serious seeds

You don’t need to buy expensive nutrients or get a new grow light for this to work for you. Manipulating the plant in a way that doesn’t involve actually cutting your plant is often referred to as “LST” in the cannabis growing world, which is short for “Low Stress Training.” The idea of LST is to manually force your plant to grow flat and wide, as opposed to tall and thin, usually using bending. Here’s an example of a plant that has been LST’ed to grow very short and wide.

Notice how the plant is very short when viewed from the side, but when viewed from above the plant has a lot of leaf surface area. All those leaves are like little solar panels, getting energy from your grow light.. This flat plant shape allows the whole plant to better use your existing grow lights, since a greater percentage of the plant is closer to the light source, which means that more of the plant is getting exposed to brighter light intensity. Any LST attempts should almost always begin when the plant is very young, as this type of “table” shape is much harder to achieve once the plant has developed into a triangle shape with a tall main cola. A variation of LST is when growers use a screen or net to act as a guide with which to force plants to grow flat. This technique is known as ScrOG (short for “Screen Of Green”). ScrOg is how you achieve something like this… Notice how practically the whole plant is getting direct exposure from the lights. All that direct, intense light will be turned into energy by the plant, fueling bigger buds and overall yields. In order to use ScrOG, you will need to invest in a screen, and take time during the vegetative and beginning of the flowering stage to train your plant to grow along the screen.

Another popular and easy-to-learn plant training method that increases yields is known as “Supercropping.” Basically, supercropping means to bend your plant so that individual stems lay flat and form a “knuckle” where they were bent. Supercropping can be used alongside any other plant training method or by itself. Any time you notice any colas growing taller than the others, but are unable to use bending to pull down that errant cola out and away from the center of the plant, you can use supercropping to force any plant to bend. Now when it comes to plant training, there are lots of methods that involve actually cutting your plant, or removing stems and/or leaves. As far as methods that involve actually cutting the plant, you have two main options. One is to ‘top’ the plant and one is to ‘FIM’ the plant. With both techniques, you remove some of the growth on the end of the main cola of your young cannabis plant, which causes the plant to stop focusing on one cola (like a Christmas tree) and instead to create many bud-laden colas (grow a sea of buds). This will give you an idea of how the plant growth patterns change as a result of topping or FIMing a cannabis plant at a young age. A very popular form of plant training that utilizes topping and really seems to simplify the whole process for a lot of growers is known as main-lining or manifolding. Now I will mention the next technique so this section is complete, but I highly recommend against using this technique until you already have had at least a few successful grows under your belt . I also recommend mastering the other forms of plant training first, like all the ones mentioned above before trying this technique. Defoliation can hurt or even kill your plants if done incorrectly. I believe that defoliation has in important place in the grower’s plant training repertoire, yet I also believe that most growers would do better to master the other training methods first before ever trying defoliation. Now that you’ve been warned… (Experienced Growers Only) Controversial Defoliation Increases Marijuana Yields: Next , learn how using less nutrients can actually result in bigger yields. 3.) Get the Right Cannabis Nutrients (and don’t overdo it!) Your cannabis plant needs nutrients to grow, no doubt about it. How much nutrients do your plants need to grow their best? But just getting the correct kind of nutrients and following a nutrient schedule isn’t the only step you should take. Unfortunately, for whatever reason, many growers tend to provide too high levels of nutrients to their plants. This is most common when growers mix many different nutrients and supplements together, without understanding what the plant needs to grow well. As a grower, it is important that you learn how to tell when your plants are showing signs that they’re receiving too high levels of nutrients.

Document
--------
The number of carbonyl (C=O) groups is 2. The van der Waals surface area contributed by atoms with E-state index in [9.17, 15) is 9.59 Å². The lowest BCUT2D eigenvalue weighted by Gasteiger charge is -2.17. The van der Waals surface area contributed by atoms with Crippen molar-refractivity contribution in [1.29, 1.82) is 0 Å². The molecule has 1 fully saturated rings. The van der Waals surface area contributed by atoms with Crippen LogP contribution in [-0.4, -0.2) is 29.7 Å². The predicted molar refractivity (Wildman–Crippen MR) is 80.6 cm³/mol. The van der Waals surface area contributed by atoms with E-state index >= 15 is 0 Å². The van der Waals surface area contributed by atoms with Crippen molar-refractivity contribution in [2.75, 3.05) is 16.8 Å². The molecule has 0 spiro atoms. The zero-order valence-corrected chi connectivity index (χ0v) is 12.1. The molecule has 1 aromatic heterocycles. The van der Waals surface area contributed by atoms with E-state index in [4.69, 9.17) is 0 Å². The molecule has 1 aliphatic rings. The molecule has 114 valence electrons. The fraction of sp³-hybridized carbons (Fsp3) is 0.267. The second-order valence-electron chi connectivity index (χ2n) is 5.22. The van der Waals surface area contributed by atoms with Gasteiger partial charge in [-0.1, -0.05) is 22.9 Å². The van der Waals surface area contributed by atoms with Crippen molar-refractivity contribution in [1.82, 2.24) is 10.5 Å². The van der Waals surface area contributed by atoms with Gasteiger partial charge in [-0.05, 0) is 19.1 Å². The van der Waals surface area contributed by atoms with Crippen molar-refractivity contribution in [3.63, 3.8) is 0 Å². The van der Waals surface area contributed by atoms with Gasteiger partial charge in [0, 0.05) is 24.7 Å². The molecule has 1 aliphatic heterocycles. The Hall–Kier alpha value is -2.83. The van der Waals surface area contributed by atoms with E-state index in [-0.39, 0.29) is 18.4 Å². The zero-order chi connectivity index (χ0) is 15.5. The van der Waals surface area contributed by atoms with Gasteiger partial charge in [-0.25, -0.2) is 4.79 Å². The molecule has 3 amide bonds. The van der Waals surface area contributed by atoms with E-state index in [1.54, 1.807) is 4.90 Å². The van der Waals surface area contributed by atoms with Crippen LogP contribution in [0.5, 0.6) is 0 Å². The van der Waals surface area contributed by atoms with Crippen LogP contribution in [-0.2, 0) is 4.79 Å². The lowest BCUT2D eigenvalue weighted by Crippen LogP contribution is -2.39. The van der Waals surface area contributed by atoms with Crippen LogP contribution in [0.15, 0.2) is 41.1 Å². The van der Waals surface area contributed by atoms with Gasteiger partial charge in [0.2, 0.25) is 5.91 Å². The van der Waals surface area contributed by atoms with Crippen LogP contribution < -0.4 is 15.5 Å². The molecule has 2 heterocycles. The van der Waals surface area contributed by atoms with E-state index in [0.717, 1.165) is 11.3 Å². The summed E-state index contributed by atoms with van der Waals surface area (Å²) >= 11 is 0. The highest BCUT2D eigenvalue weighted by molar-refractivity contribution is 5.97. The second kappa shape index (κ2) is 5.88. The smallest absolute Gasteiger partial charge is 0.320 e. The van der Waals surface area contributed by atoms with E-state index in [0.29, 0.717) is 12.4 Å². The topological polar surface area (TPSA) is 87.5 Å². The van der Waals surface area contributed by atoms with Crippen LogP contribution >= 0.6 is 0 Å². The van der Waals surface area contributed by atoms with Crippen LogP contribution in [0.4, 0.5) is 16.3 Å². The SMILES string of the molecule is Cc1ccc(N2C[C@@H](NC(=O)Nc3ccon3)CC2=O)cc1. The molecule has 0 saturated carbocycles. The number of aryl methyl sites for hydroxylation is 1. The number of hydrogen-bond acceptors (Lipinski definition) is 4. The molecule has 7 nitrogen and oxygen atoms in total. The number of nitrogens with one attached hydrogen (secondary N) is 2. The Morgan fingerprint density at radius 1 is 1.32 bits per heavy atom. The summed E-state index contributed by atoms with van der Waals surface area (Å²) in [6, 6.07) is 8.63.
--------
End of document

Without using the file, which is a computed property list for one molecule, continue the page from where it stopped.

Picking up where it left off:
The most common sign that your plants are getting too much nutrients is “nutrient burn.” Growers often refer to nutrients as “food” for your plants. When you talk about it that way, it intuitively seems like giving more “food” would result in bigger buds, but is that really the case? As we learned earlier in the section about light intensity, the real “food” for your plants is light. Light is what your plant turns into energy through photosynthesis, and this energy is what fuels vegetative and flowering growth.

They’re like little helpers that give your plant what it needs to carry out the process of photosynthesis and growth. I like to think of nutrients like vitamins for humans. While humans need to get certain vitamins to survive, I want you to consider that people should never eat multi-vitamins like candy.


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